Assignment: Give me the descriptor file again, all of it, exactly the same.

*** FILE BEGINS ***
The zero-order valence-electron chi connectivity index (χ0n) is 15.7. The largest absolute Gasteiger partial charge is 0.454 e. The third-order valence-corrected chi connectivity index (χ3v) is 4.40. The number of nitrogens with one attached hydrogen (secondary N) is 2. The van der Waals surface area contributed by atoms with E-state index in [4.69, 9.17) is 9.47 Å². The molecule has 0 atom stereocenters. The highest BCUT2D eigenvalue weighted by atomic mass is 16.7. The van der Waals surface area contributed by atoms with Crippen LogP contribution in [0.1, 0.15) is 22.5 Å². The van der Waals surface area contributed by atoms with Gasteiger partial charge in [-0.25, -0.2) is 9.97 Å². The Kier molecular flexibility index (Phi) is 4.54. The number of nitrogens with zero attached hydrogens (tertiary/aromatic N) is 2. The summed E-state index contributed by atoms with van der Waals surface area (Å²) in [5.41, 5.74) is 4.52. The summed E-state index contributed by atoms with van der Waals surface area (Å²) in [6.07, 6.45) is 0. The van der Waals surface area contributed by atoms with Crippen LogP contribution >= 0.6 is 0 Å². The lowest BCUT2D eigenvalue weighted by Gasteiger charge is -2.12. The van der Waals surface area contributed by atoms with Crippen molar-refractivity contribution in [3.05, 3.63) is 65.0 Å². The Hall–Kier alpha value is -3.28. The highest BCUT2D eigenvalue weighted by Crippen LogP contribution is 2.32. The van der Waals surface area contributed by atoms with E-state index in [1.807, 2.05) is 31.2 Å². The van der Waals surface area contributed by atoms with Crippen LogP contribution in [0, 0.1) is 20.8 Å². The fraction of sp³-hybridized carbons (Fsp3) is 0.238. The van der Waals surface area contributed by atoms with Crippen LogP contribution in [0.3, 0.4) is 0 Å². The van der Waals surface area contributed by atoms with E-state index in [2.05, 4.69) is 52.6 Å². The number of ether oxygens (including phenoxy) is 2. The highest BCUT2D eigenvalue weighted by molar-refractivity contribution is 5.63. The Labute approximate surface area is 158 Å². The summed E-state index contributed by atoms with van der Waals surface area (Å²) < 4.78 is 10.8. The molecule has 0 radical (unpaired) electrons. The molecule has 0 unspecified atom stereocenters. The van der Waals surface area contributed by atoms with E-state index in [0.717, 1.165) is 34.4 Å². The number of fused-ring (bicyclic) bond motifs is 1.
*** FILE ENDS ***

The zero-order valence-electron chi connectivity index (χ0n) is 15.7. The largest absolute Gasteiger partial charge is 0.454 e. The third-order valence-corrected chi connectivity index (χ3v) is 4.40. The number of nitrogens with one attached hydrogen (secondary N) is 2. The van der Waals surface area contributed by atoms with E-state index in [4.69, 9.17) is 9.47 Å². The molecule has 0 atom stereocenters. The highest BCUT2D eigenvalue weighted by atomic mass is 16.7. The van der Waals surface area contributed by atoms with Crippen LogP contribution in [0.1, 0.15) is 22.5 Å². The van der Waals surface area contributed by atoms with Gasteiger partial charge in [-0.25, -0.2) is 9.97 Å². The Kier molecular flexibility index (Phi) is 4.54. The number of nitrogens with zero attached hydrogens (tertiary/aromatic N) is 2. The summed E-state index contributed by atoms with van der Waals surface area (Å²) in [5.41, 5.74) is 4.52. The summed E-state index contributed by atoms with van der Waals surface area (Å²) in [6.07, 6.45) is 0. The van der Waals surface area contributed by atoms with Crippen LogP contribution >= 0.6 is 0 Å². The lowest BCUT2D eigenvalue weighted by Gasteiger charge is -2.12. The van der Waals surface area contributed by atoms with Crippen molar-refractivity contribution in [3.05, 3.63) is 65.0 Å². The Hall–Kier alpha value is -3.28. The highest BCUT2D eigenvalue weighted by Crippen LogP contribution is 2.32. The van der Waals surface area contributed by atoms with E-state index in [1.807, 2.05) is 31.2 Å². The van der Waals surface area contributed by atoms with Crippen LogP contribution in [0, 0.1) is 20.8 Å². The fraction of sp³-hybridized carbons (Fsp3) is 0.238. The van der Waals surface area contributed by atoms with Crippen LogP contribution in [0.3, 0.4) is 0 Å². The van der Waals surface area contributed by atoms with E-state index in [2.05, 4.69) is 52.6 Å². The number of ether oxygens (including phenoxy) is 2. The highest BCUT2D eigenvalue weighted by molar-refractivity contribution is 5.63. The Labute approximate surface area is 158 Å². The summed E-state index contributed by atoms with van der Waals surface area (Å²) < 4.78 is 10.8. The molecule has 0 radical (unpaired) electrons. The molecule has 0 unspecified atom stereocenters. The van der Waals surface area contributed by atoms with E-state index in [0.717, 1.165) is 34.4 Å². The number of fused-ring (bicyclic) bond motifs is 1.